(Written by William)
I recently put together the very popular #60134 LEGO City Fun in the Park – City People Pack, and was hankering to continue building more LEGO City sets. Thankfully, LEGO recently released several sets that don’t involve emergency personnel. I was intrigued by the concept of an air show, so I picked the #60103 LEGO City Airport Air Show for my next build. We have done a general review of this set before (see: 2016 LEGO City Summer Sets Review), so today I will only focus on the interesting building techniques. 🙂
While the LEGO City Airport Air Show is a simple build, with three planes and a hangar it has a great deal of size and substance. I’d definitely recommend it if you need a big set that will not frustrate a less experienced builder. For this reason, the techniques we’ll look at today are also going to be foundational in nature. These are the type of concepts, that while simple, can make a real big difference in your LEGO models.
➡ SHAPING WITH LEGO PLATES
There’s nothing quite like a good wedge-plate, especially if you have a lot of them in different angles. Wedge-plates are great for shaping both mechanical models and landscapes. LEGO normally adds at least a few wedge-plates in most sets to create interesting angles and curves. The planes in the LEGO City Airport Airshow set are packed with plates to shape the body, as well as create the colored lines.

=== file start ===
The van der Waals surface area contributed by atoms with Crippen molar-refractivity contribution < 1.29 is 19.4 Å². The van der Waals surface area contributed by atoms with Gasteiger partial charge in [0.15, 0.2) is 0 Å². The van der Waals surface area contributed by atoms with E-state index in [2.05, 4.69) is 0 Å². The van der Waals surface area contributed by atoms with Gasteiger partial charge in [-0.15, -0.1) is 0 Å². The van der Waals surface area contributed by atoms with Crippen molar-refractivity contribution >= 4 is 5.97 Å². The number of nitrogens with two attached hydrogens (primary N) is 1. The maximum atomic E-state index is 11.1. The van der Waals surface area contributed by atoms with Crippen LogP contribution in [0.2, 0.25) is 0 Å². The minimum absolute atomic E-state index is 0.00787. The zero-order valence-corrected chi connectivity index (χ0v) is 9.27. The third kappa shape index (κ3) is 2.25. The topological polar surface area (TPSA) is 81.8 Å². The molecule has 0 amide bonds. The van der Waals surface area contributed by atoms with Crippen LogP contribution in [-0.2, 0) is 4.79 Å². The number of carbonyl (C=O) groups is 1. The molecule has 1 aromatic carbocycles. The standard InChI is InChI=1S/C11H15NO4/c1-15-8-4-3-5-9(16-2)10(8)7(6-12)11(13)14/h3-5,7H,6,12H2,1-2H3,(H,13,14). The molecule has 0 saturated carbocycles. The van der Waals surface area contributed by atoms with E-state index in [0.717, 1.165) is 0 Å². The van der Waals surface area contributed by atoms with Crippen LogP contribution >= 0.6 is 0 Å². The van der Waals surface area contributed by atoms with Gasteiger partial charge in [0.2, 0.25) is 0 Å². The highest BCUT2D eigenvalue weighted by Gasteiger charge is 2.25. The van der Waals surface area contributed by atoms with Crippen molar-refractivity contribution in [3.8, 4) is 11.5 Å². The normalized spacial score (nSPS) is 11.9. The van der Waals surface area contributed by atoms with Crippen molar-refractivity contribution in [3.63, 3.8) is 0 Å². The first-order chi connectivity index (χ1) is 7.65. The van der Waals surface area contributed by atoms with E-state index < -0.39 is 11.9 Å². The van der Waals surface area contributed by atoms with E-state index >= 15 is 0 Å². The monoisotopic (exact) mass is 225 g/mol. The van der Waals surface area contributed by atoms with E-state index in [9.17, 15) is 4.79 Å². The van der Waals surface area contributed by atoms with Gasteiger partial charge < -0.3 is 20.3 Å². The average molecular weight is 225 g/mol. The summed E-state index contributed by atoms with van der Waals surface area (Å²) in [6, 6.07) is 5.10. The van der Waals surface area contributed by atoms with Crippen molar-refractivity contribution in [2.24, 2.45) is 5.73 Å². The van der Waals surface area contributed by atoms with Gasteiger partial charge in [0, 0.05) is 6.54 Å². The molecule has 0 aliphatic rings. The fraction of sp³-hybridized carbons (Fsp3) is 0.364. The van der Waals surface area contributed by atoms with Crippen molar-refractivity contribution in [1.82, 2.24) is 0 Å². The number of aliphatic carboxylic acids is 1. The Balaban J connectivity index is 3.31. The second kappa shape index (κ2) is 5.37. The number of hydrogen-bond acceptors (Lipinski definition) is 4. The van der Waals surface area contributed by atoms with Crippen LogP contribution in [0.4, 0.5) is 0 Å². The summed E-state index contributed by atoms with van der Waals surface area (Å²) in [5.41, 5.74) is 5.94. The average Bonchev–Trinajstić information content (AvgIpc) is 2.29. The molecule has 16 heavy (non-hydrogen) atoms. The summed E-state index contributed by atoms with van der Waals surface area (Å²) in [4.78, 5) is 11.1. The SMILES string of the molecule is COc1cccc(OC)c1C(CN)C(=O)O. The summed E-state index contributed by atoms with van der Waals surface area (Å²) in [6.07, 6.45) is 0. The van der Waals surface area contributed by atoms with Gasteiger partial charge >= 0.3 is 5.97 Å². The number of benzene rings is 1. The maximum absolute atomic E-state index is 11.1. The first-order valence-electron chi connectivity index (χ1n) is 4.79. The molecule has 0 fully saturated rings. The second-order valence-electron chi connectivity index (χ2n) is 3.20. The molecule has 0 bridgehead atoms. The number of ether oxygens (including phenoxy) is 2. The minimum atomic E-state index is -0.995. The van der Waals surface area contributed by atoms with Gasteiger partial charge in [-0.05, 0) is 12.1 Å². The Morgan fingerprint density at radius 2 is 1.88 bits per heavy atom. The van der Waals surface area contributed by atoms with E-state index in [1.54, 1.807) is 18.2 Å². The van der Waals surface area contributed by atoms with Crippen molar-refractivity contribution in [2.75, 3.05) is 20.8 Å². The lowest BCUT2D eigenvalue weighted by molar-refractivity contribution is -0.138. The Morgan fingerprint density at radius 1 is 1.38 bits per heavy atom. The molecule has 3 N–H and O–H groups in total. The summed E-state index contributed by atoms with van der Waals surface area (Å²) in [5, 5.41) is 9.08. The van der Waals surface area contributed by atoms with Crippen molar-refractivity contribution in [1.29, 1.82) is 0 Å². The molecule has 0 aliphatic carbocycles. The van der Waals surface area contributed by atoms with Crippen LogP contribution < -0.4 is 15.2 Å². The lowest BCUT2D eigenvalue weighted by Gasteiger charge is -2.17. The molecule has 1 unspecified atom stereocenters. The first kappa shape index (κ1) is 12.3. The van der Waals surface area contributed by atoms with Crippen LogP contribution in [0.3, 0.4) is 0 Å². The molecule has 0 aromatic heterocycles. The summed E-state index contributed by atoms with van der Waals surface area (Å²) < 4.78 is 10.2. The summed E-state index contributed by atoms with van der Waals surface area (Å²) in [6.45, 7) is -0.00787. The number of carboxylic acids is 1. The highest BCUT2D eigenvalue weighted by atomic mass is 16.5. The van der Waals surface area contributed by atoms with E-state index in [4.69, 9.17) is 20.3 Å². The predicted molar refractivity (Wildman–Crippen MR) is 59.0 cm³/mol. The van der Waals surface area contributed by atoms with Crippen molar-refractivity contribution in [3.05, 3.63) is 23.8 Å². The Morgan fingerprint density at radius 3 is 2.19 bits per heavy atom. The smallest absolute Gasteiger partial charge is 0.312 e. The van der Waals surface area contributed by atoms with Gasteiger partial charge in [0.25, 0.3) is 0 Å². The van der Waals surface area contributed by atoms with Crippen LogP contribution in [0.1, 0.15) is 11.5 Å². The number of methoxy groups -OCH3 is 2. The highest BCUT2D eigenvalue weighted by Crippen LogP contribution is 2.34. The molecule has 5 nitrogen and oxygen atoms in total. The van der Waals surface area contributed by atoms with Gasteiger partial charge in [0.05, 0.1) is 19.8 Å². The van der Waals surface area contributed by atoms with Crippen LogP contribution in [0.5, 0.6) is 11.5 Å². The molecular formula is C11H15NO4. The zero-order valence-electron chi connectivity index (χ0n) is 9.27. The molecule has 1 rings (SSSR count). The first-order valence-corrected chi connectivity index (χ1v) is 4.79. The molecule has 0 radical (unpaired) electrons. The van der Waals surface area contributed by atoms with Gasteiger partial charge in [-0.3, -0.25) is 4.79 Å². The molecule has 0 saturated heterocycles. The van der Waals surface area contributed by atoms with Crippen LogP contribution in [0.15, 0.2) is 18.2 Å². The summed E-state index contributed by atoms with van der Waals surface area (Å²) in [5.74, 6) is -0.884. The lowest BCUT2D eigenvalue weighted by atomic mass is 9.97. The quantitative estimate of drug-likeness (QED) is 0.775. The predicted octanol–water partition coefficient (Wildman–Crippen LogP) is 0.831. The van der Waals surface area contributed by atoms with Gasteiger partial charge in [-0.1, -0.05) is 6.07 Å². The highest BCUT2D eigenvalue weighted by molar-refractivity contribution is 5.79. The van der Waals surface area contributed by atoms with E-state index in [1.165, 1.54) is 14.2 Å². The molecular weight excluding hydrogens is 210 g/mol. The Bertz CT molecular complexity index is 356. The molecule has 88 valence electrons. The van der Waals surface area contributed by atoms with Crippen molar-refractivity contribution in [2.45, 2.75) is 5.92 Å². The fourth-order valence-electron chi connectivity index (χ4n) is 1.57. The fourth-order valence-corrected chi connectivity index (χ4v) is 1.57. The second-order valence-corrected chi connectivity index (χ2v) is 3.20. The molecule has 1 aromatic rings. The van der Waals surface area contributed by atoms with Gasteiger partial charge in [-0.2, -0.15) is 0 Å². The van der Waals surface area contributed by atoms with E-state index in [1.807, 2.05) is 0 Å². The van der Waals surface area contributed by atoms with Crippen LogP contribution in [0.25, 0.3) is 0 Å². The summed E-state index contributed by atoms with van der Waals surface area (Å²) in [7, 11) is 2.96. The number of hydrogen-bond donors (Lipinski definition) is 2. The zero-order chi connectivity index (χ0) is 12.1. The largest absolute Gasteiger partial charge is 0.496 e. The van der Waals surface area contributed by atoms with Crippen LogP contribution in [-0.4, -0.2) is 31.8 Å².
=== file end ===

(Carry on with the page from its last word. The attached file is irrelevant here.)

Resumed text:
If you take a look at the top of the two jets, you will notice that not only the wings are formed by wedges, but the shape of the fuselage is built using stacked plates as well. As for the biplane, the wings are expertly crafted using many different wedges. Essentially, the concept of using this technique is giving the impression of using slopes without actually using slopes. Sometimes slope elements are just too thick to make something look right. This is where wedge-plates really shine. They give you the ability to sculpt a model with more refined lines and curves. But you do have to know where there should be rises and declines as you are using them.